Ordinance to criminalize homelessness will hurt regional efforts to help people off the streets

By Emily Paulsen

In Southern Nevada there are more people experiencing homelessness on any given night than there are shelter beds or other resources. As a result, the shelters are full most nights of the year and thousands of people sleep on sidewalks, in storm drains and other places where no human should live. Not only are there not enough shelter beds for everyone in need, there are even fewer beds for especially vulnerable populations like youth, families, transgender individuals, disabled persons in wheelchairs and women.

Nearly 1,800 homeless individuals and families are waiting for placement into a homeless service program today. They want help, but we don’t have enough resources to go around. Some of them will be lucky enough to get one of the limited shelter beds available, but many will not. This is a problem, and one that should be addressed urgently. Mayor Carolyn Goodman’s proposed ordinance to ticket or arrest people for camping outdoors will not solve this problem. In fact, if passed this ordinance will hurt the region’s progress on reducing the number of people experiencing homelessness.  

Reasons why the mayor’s proposed ordinance will make homelessness more difficult to solve:

  1. Ticketing and jailing homeless people will create legal and financial barriers for them to get off the street. Ticketing people with little to no income perpetuates a cycle that can prolong the time people are on the street. Having the financial strain of paying off a fine could prevent someone from paying for a room, putting down a deposit for an apartment, or paying bus fare to look for employment. Further, if someone receives a warrant for their inability to pay a fine, the open warrant can prevent someone from getting employment or leasing an apartment/room. We need to focus on expanding the pathways out of homelessness, not create more roadblocks.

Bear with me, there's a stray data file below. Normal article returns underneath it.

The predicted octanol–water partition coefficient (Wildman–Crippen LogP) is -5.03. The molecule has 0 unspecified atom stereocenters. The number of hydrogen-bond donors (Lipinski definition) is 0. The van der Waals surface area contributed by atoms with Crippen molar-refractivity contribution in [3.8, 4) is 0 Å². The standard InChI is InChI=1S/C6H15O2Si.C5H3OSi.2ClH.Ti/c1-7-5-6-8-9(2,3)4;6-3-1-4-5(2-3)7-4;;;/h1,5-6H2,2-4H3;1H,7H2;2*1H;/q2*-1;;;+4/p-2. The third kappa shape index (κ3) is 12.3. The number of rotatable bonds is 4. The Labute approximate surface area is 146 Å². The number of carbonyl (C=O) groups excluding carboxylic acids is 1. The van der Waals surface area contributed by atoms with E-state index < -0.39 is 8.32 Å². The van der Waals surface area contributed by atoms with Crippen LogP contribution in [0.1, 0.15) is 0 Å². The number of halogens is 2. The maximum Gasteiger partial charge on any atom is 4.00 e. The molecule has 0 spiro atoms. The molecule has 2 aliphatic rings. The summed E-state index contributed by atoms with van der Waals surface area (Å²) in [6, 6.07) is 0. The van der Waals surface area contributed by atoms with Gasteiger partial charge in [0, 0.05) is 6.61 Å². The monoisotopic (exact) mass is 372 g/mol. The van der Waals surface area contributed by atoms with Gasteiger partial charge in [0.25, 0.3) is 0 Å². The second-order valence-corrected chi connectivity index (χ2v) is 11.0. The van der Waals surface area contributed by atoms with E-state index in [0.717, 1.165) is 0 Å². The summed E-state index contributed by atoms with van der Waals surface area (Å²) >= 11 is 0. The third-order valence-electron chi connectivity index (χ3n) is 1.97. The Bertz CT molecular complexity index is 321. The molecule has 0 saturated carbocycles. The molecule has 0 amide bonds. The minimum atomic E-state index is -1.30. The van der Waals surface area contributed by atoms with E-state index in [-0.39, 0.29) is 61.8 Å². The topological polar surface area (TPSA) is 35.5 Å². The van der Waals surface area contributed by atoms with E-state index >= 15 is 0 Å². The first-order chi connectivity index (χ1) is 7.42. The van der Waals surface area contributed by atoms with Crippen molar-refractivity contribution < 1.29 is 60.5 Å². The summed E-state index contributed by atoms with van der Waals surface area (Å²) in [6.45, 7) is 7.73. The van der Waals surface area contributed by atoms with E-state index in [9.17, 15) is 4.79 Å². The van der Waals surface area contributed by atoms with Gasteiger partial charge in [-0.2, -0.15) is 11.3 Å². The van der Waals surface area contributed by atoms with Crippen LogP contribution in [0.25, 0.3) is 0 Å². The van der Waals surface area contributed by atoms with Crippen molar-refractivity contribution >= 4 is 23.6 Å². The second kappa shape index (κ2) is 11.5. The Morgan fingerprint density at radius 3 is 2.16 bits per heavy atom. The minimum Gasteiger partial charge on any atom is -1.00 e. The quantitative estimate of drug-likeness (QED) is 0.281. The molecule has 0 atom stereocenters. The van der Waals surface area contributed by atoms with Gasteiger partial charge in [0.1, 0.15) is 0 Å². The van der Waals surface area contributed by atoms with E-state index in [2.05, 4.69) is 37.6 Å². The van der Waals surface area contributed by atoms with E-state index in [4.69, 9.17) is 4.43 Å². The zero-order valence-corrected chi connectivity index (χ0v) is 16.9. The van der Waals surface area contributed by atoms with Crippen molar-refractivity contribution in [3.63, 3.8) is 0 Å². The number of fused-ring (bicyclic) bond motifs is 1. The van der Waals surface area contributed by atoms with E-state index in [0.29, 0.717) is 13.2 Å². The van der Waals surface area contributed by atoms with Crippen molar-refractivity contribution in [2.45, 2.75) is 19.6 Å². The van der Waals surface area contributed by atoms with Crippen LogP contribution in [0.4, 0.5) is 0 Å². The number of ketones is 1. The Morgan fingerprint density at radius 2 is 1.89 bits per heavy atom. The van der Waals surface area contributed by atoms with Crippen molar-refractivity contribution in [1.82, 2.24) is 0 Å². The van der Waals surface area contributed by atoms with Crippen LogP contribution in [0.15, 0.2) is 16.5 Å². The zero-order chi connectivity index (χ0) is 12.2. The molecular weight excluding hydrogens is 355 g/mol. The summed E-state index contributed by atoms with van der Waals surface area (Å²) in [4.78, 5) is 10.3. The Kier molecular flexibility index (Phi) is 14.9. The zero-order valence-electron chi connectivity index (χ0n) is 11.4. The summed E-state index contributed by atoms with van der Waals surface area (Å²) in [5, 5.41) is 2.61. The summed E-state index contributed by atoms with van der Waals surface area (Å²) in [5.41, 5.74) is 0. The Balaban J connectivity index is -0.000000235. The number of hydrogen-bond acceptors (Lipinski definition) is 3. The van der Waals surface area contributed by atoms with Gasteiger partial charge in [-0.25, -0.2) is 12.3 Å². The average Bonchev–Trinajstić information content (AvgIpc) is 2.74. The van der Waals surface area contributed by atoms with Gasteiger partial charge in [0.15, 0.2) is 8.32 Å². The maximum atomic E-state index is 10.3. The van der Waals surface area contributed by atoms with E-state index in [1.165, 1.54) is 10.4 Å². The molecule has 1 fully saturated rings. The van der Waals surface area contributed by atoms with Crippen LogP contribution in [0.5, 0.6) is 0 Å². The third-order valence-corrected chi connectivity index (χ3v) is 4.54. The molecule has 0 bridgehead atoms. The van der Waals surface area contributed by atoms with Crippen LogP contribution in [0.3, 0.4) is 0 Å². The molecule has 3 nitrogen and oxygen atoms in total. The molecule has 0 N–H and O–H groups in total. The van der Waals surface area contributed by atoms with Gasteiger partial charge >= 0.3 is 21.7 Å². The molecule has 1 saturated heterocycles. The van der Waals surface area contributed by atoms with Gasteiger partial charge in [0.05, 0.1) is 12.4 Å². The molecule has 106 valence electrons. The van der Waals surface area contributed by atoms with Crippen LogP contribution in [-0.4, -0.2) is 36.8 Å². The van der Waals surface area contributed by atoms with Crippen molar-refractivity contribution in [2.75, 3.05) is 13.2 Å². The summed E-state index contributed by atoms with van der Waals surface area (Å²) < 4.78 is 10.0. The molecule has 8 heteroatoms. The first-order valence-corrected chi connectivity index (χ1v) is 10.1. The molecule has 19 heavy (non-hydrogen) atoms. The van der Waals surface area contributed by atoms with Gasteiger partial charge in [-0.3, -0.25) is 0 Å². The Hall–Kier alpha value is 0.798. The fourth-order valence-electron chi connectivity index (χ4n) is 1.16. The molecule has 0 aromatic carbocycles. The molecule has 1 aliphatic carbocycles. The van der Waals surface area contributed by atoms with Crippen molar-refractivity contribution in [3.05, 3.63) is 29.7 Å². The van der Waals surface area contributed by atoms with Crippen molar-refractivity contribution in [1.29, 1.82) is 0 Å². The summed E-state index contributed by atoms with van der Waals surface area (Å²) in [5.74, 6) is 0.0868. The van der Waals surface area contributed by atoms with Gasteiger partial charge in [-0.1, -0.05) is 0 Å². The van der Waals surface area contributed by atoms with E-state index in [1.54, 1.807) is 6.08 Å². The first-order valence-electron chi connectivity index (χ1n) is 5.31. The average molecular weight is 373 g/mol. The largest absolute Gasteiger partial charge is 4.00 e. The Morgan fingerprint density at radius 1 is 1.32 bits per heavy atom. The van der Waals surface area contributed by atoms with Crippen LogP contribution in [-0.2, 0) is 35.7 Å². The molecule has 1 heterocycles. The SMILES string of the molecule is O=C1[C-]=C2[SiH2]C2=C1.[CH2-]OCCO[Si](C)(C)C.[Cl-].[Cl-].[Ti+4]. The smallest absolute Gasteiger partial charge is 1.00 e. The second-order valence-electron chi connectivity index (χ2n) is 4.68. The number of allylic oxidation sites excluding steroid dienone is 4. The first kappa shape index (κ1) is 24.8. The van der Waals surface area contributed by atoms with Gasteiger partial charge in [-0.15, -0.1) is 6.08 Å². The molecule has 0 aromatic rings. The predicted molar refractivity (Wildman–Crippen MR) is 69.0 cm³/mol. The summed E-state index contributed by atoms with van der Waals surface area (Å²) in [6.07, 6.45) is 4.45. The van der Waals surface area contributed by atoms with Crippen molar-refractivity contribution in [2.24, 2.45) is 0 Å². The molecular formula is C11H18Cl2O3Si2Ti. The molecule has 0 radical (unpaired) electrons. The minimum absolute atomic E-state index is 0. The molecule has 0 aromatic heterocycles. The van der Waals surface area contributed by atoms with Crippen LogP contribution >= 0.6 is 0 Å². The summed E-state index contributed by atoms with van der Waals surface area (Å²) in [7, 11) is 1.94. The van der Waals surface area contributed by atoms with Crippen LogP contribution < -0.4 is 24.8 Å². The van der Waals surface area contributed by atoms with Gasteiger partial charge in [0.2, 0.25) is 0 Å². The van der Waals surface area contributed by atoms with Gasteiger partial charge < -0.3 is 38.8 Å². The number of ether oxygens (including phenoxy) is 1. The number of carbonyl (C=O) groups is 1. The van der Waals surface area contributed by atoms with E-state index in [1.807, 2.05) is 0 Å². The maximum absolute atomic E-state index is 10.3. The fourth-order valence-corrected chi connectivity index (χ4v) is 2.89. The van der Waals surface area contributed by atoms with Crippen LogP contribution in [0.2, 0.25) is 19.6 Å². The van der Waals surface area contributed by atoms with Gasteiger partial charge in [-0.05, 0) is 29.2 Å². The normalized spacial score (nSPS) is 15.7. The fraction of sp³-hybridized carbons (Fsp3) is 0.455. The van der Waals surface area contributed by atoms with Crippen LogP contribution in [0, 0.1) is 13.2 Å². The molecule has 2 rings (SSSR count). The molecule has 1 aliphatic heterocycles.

2. Ticketing and jailing people for being homeless is really expensive and fiscally irresponsible. Scarce public resources should be spent wisely on cost-effective interventions that work, such as supportive housing, rather than on costly interventions such as ticketing and jailing homeless people. It costs more to jail someone that it does to provide supportive housing to them. In FY 2018-19, the Las Vegas Municipal Court spent $2.5 million on avoidable proceedings related to homelessness. The individual cost per inmate in the Detention Center is $170.60 per night. The cost to provide Permanent Supportive Housing to someone experiencing chronic homelessness is only $58.00 per night. In FY 2018-19 the City spent $1,348,754 on jail costs for the homeless, and $0.00 on Permanent Supportive Housing (CLV000274).
  3. Ordinances that criminalize the homeless put federal funds at stake. Each year our community competes for Housing and Urban Development (HUD) Continuum of Care Funding, which is the main funding source for housing programs and services for the homeless in the region. HUD discourages communities from criminalizing the homeless, and in the national competition for funding, HUD awards points to communities that take proactive efforts to ensure criminalization does not occur. If passed, this ordinance could result in lost points on the federal grant application and reduce our ability to secure and/or increase this vital resource.